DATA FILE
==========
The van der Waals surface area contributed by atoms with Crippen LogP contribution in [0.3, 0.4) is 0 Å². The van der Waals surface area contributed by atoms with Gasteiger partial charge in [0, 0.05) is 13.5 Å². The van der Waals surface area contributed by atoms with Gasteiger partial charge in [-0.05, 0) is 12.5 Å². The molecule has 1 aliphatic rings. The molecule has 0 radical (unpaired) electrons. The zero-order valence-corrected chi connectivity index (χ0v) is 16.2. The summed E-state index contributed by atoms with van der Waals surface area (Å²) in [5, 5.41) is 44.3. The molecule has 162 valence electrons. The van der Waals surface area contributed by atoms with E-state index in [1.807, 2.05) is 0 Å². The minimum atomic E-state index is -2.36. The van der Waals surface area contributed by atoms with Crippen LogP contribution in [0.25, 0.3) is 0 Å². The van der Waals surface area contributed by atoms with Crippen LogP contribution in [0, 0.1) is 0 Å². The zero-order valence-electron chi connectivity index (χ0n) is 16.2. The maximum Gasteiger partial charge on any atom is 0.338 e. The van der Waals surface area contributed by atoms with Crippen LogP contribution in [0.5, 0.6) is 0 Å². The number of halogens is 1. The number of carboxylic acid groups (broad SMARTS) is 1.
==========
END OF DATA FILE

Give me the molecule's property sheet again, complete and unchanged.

The van der Waals surface area contributed by atoms with Crippen LogP contribution in [0.3, 0.4) is 0 Å². The van der Waals surface area contributed by atoms with Gasteiger partial charge in [0, 0.05) is 13.5 Å². The van der Waals surface area contributed by atoms with Gasteiger partial charge in [-0.05, 0) is 12.5 Å². The molecule has 1 aliphatic rings. The molecule has 0 radical (unpaired) electrons. The zero-order valence-corrected chi connectivity index (χ0v) is 16.2. The summed E-state index contributed by atoms with van der Waals surface area (Å²) in [5, 5.41) is 44.3. The molecule has 162 valence electrons. The van der Waals surface area contributed by atoms with E-state index in [1.807, 2.05) is 0 Å². The minimum atomic E-state index is -2.36. The van der Waals surface area contributed by atoms with Crippen LogP contribution in [0.25, 0.3) is 0 Å². The van der Waals surface area contributed by atoms with Crippen LogP contribution in [0, 0.1) is 0 Å². The zero-order valence-electron chi connectivity index (χ0n) is 16.2. The maximum Gasteiger partial charge on any atom is 0.338 e. The van der Waals surface area contributed by atoms with Crippen LogP contribution in [0.5, 0.6) is 0 Å². The number of halogens is 1. The number of carboxylic acid groups (broad SMARTS) is 1.